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Marines pay last respects to fallen comrades in Ramadi

23 Aug 2004 | Cpl. Veronika R. Tuskowski

As the sun set Friday, casting a golden light upon a rifle with two sets of dangling dog tags, Marines with Company F, 2nd Battalion, 4th Marine Regiment, gathered to Camp Snake Pit to say goodbye to two of their fallen brothers.

Lance Corporals Jonathon W. Collins and Caleb J. Powers were each killed by a single shot from an enemy sniper while manning different observation posts in Ar Ramadi.

"Tonight we gather in memoriam for tribute to two fallen comrades, who were struck by unseen assassins," said Lt. Col. Paul Kennedy, battalion commander. "We have come to honor these fellow Marines who answered the country's call to duty, and represented the best of our Corps."

Twenty-year-old Collins, from Oak Lawn, Ill., was killed Aug. 8 at Observation Post "Ghetto" in the heart of Ar Ramadi. Powers, 21, from Alexandra, Va., was killed Aug. 17 while manning an observation post atop a seven-story building overlooking one of Ar Ramadi's main roadways.

Collins was described as a good Marine and good man by his platoon commander, 1st Lt. Ethan C. Taranta.

"He had confidence in his abilities that bordered on cockiness," Taranta said. "But he was justified in that confidence. He was a SAW gunner and considered himself to be the best in his platoon, if not the whole company. He was very, very good at his job."

What Taranta remembers most about Collins, was his sense of humor.

"He always had a joke or a smile no matter how tired he was, or how difficult the task was,' Taranta said. "I don't think I ever talked to him, with out walking away with a smile on my face."

With a little over a month left in Iraq before returning to the states, Collins compared his experience in Iraq with the game of football.

"A couple of days before he was killed, Collins said, 'In the game, the teams score most of their points in the first two minutes and the last two minutes. And right now we are in the last two minutes. Even though we are down a handful of Marines we still need to go out there and do our job and make it out of here safe and alive,'" said his close friend, Lance Cpl. Clark H. Davidson.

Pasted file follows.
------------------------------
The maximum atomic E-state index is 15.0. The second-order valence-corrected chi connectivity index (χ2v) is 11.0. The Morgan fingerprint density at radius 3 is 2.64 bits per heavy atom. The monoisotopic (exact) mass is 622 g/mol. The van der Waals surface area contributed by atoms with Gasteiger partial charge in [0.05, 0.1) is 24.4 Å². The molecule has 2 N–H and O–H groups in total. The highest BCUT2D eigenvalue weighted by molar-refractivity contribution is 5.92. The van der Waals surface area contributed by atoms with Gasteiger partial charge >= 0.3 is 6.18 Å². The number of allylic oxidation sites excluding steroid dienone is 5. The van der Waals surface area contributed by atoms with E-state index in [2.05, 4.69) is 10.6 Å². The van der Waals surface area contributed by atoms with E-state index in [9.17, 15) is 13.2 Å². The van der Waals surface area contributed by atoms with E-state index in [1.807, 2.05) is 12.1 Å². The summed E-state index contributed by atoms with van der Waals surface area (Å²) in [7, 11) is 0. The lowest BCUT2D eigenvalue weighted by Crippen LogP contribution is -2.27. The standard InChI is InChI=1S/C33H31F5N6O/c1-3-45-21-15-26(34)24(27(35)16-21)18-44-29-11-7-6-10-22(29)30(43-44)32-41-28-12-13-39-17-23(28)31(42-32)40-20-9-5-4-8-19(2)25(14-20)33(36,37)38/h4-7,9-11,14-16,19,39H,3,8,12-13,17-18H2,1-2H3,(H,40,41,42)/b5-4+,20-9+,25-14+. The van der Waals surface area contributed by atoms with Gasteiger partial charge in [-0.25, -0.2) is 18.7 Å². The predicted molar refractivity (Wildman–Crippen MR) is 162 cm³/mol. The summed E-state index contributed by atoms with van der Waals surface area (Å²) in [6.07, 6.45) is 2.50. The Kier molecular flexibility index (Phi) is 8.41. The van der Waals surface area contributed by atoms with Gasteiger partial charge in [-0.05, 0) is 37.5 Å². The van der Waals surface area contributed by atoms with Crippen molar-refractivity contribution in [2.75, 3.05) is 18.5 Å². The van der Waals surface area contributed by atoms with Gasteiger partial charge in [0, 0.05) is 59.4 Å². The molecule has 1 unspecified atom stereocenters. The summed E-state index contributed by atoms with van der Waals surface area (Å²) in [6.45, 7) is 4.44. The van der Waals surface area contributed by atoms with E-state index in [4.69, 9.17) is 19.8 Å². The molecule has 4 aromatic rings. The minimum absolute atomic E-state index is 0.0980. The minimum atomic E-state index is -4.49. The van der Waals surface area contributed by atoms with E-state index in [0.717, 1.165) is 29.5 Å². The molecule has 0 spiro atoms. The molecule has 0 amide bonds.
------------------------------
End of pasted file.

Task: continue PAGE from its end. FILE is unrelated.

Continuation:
After several Marines shared their feelings about Collins, Powers' platoon commander, 1st Lt. Joseph M. Denman, stepped up to the podium and shared his thoughts.

"Words fall short of describing or consoling us in the loss we have experienced in the death of Lance Corporal Powers," said Denman. "And to Third Platoon, he was more than a friend. He was our brother in arms. For he lived, sacrificed and fought at our side taking equal share in the dangers and hardships in the past six months."

Friends of Powers knew of his love for his friends, family, farming and dirt bikes.

"If you knew Lance Corporal Powers, you knew he was all about wheat and farming," said his close friend, Lance Cpl. Taylor G. Wiley. "You could make fun of him about it all the time and he would take it like a champ.

"Right before he died, Lance Corporal Powers' last words were, 'Dirt bike riding is my life,'" said Wiley. "So we all like to think at that moment when Powers went, he was happy."

Collins is survived by his parents, Jack and Angela Collins, his two sisters and an older brother.

Powers is survived by his wife, Sarah Powers, and his sister.

The battalion commander said each of these Marines would be greatly missed, and gave some words of encouragement to the mourning Marines.

"Lance Corporals Collins and Powers are watching over us now," Kennedy said. "They will measure our devotion in the remaining month against their own sacrifices. We will not let them down."